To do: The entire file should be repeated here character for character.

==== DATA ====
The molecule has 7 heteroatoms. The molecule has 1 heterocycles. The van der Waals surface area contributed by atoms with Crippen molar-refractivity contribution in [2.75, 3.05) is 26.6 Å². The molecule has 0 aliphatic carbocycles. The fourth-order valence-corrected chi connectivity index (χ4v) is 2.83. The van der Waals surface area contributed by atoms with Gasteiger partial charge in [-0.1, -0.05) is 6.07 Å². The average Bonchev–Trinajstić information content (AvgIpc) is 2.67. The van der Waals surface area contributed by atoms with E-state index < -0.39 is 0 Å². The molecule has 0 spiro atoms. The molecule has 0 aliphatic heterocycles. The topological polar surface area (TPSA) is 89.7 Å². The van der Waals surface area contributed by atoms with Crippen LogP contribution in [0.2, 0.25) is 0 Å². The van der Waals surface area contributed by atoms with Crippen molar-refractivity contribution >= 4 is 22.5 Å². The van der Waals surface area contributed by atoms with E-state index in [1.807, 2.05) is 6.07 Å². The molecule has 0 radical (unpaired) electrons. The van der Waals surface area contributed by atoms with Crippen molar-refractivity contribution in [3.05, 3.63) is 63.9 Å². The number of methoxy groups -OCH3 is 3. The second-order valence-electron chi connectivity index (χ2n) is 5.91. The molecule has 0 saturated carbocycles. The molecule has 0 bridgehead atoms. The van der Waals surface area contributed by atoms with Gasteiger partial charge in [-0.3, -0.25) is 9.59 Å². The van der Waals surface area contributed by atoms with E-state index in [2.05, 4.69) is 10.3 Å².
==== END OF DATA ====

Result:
The molecule has 7 heteroatoms. The molecule has 1 heterocycles. The van der Waals surface area contributed by atoms with Crippen molar-refractivity contribution in [2.75, 3.05) is 26.6 Å². The molecule has 0 aliphatic carbocycles. The fourth-order valence-corrected chi connectivity index (χ4v) is 2.83. The van der Waals surface area contributed by atoms with Gasteiger partial charge in [-0.1, -0.05) is 6.07 Å². The average Bonchev–Trinajstić information content (AvgIpc) is 2.67. The van der Waals surface area contributed by atoms with E-state index < -0.39 is 0 Å². The molecule has 0 spiro atoms. The molecule has 0 aliphatic heterocycles. The topological polar surface area (TPSA) is 89.7 Å². The van der Waals surface area contributed by atoms with Crippen LogP contribution in [0.2, 0.25) is 0 Å². The van der Waals surface area contributed by atoms with Crippen molar-refractivity contribution >= 4 is 22.5 Å². The van der Waals surface area contributed by atoms with E-state index in [1.807, 2.05) is 6.07 Å². The molecule has 0 radical (unpaired) electrons. The van der Waals surface area contributed by atoms with Crippen molar-refractivity contribution in [3.05, 3.63) is 63.9 Å². The number of methoxy groups -OCH3 is 3. The second-order valence-electron chi connectivity index (χ2n) is 5.91. The molecule has 0 saturated carbocycles. The molecule has 0 bridgehead atoms. The van der Waals surface area contributed by atoms with Gasteiger partial charge in [-0.3, -0.25) is 9.59 Å². The van der Waals surface area contributed by atoms with E-state index in [2.05, 4.69) is 10.3 Å².